If you’re measuring self-service activity, you’ll have another eVar for self-service transaction type and a counter success event.  These two are set every time the user completes a transaction.  You pass the type of transaction to the eVar and set the success event.  All pretty much no-brainer stuff.

If you really want to get value, you’ll also use an eVar to capture their memberID, userID or some other unique value that can be used for customer-type segmentation.

Basic segmentation – customer/non-customer

When a user does something that only a customer can do, or if they make a purchase, you set the eVar as “customer” or something similar.  You also set the success event, such as login, if that’s what they did.

You will also need to set the s.prop to “customer” and you need to make sure it’s remembered and set again on every single page view.

The way to do this is through the getAndPersistValue plugin – a handy little plugin that will set a traffic prop automatically from a value in the cookie.

For example:

Let’s say that you have a My{something or other} self service site, and the user logs in.  Upon login, you would use the following in your s_code:

/* My Self Service Login */
/* Set User Type */
if((s.pageName.match(/loggedin/)){ // change for your page
/* serialised login and self service success success event*/”event1,event2″;
s.eVar10=”Customer”; // Customer Non Customer
s.eVar11=”Login”; // Self service transaction name
/* Check existence of persisting prop10 – user type */
if(!s.prop10&&!s.eVar10) {
s.prop10=”Non Customer”;
/* Set persisting prop10 to value of the eVar10 */

Basically what happens is when the user logs in, the eVar is set to Customer.  The success events count the number of successful logins and also a general self-service transaction count.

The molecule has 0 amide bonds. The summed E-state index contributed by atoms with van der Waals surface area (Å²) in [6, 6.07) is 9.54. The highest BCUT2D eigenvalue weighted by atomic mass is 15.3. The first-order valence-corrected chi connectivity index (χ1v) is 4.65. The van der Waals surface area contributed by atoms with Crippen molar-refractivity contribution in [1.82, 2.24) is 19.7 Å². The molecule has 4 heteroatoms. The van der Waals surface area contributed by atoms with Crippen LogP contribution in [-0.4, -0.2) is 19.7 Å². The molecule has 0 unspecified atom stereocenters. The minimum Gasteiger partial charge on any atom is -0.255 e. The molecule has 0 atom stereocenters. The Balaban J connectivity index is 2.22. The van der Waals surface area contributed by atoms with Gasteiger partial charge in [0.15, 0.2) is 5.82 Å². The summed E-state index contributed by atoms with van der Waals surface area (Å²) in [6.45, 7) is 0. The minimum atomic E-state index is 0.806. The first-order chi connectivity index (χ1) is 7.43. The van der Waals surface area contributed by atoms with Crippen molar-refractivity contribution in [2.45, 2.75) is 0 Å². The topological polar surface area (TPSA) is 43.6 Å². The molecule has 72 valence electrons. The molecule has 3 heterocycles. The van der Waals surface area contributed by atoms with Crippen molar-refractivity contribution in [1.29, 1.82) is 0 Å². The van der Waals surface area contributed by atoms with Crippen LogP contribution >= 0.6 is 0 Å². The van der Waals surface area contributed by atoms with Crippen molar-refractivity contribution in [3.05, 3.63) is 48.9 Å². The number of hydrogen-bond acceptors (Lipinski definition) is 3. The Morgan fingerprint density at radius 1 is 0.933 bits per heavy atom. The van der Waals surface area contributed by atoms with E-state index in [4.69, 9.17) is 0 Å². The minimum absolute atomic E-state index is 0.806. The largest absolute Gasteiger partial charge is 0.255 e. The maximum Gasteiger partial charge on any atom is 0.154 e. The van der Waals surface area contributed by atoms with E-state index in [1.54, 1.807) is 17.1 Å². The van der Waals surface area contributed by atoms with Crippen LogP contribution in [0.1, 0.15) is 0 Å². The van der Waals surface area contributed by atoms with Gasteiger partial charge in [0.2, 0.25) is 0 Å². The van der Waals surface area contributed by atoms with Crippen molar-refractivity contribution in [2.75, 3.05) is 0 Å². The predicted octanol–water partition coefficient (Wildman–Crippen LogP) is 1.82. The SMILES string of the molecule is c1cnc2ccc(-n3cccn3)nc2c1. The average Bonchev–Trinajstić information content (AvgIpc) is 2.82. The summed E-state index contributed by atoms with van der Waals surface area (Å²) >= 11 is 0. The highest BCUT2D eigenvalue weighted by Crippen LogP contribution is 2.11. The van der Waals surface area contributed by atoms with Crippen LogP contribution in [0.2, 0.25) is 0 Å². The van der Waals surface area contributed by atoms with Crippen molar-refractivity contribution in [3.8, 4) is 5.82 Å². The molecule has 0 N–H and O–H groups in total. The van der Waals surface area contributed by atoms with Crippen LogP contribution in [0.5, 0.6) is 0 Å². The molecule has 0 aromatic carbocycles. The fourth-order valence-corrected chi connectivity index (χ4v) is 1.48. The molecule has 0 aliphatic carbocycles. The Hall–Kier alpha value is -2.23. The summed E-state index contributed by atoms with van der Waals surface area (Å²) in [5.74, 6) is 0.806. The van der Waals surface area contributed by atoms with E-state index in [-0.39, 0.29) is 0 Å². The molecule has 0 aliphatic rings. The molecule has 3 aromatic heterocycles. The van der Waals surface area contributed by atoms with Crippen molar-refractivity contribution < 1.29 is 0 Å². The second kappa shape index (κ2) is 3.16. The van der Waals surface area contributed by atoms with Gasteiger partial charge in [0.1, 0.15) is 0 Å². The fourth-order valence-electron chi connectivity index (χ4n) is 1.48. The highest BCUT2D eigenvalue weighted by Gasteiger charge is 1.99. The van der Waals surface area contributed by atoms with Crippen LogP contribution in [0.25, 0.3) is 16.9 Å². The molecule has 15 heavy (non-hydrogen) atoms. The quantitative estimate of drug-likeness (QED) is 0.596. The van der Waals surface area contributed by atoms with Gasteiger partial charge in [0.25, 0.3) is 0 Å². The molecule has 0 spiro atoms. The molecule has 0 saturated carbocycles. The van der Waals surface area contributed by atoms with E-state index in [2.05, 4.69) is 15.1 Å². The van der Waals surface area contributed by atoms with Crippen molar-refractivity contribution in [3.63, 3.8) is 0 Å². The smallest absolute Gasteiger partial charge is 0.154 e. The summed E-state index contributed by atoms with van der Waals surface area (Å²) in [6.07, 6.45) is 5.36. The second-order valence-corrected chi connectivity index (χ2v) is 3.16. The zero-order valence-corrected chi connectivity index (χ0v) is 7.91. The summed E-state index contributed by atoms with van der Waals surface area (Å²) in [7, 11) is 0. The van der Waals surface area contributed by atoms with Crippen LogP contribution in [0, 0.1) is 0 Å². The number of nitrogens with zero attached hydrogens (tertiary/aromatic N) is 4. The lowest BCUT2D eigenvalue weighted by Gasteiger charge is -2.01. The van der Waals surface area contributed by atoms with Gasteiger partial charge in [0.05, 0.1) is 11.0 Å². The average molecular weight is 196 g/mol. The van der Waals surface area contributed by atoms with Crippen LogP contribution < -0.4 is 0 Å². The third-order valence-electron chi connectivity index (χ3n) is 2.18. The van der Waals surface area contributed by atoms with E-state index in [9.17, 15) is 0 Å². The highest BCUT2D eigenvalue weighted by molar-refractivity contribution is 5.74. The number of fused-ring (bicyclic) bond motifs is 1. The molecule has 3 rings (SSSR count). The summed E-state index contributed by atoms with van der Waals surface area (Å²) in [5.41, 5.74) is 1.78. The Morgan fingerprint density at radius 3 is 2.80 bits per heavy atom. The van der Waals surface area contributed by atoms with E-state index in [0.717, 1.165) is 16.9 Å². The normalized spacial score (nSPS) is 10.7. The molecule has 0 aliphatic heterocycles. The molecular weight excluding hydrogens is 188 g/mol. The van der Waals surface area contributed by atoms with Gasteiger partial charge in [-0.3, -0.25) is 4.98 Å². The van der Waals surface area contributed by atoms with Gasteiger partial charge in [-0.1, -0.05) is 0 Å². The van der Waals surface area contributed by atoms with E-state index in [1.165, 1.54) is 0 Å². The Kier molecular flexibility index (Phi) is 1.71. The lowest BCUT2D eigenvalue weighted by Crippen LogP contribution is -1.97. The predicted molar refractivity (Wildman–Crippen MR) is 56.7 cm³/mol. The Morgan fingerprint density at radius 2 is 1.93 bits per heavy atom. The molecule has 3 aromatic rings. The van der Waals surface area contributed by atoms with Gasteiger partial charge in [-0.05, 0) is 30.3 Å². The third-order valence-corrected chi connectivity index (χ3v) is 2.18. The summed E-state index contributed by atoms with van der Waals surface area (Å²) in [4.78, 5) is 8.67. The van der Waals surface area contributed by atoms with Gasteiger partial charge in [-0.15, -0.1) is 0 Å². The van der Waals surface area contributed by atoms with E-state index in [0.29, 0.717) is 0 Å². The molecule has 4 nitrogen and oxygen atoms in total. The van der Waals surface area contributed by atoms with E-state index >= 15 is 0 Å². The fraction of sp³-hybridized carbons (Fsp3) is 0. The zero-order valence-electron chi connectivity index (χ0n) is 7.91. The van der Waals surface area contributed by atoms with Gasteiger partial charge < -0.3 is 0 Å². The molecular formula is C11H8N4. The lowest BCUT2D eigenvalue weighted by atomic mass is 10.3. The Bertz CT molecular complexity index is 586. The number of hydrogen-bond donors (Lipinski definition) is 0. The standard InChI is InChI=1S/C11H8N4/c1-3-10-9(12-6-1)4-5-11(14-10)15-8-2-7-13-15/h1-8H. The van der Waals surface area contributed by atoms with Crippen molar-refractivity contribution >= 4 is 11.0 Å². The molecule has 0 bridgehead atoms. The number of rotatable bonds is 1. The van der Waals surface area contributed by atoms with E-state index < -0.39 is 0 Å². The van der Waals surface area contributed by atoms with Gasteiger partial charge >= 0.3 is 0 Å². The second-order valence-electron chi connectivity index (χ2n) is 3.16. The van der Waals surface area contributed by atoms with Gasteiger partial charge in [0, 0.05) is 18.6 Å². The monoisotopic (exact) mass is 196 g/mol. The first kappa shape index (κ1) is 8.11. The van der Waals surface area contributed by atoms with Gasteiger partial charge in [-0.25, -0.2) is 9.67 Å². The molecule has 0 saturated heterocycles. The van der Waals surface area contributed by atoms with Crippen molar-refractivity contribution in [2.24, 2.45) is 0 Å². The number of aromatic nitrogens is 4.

Line 8 says set s.prop10 from the value of eVar10 and store it in a cookie for 365 days.

Under non-logged in status, eVar10 will be empty, so line 9 is true (eVar10 has no value but s.prop10 may have a value).  If that’s the case, set it Non Customer and set the eVar to Non Customer.

Then line 14 re-evaluates s.prop10 from eVar10 and resets itself.  Odd I know, but it works.

You end up with a number of different states:

1) For non customers eVar10 and s.prop10 = Non Customer

2) For customers in the same session, eVar10 and s.prop10 will be Customer

3) For customers in a later session, eVar10 and s.prop10 will be Customer (because of the getAndPersistValue)

A word about the success events:

I’ve used two success events – event1 as a discrete count of logins and another as a general count of self service transactions.  You could combine, but I like the separate count and you can serialise the login event so you only count it once per session – giving an idea of true logins, rather than repeat logins per session.  The self-service transaction type (eVar11) would generate a report of all the different types of transactions by customer type, when viewed using the Self Service Transaction event (event2), or specifically logins (event1).

The Result

Now you have the capability to report on not only logins and self-service transactions types, but also your conversion rates are more representative of real rates by Non-Customers (and Customers – very important for retention purposes), and you can see their behaviors across pages when you use the s.prop.

In v15, or with Discover, you can create and use these two segment values for more analysis to filter out or filter in based on Customer or Non Customer.

Of course, the next thing you’ll want to do is further enhance your Customer segments with demographics, or those additional business segments, using extracts from your customer database.  Take a look at 1 million rows and it still wants more, for an understanding of how that works.

So, segment, strip out your non-customers and re-run your conversion rates.  Now do the same for customers.  And now start looking at what customers did prior to conversion so you can influence those non-customers to do the same thing.

My final tip…use Test&Target to provide more relevant content to Customers or Non Customers…because, now you can identify them.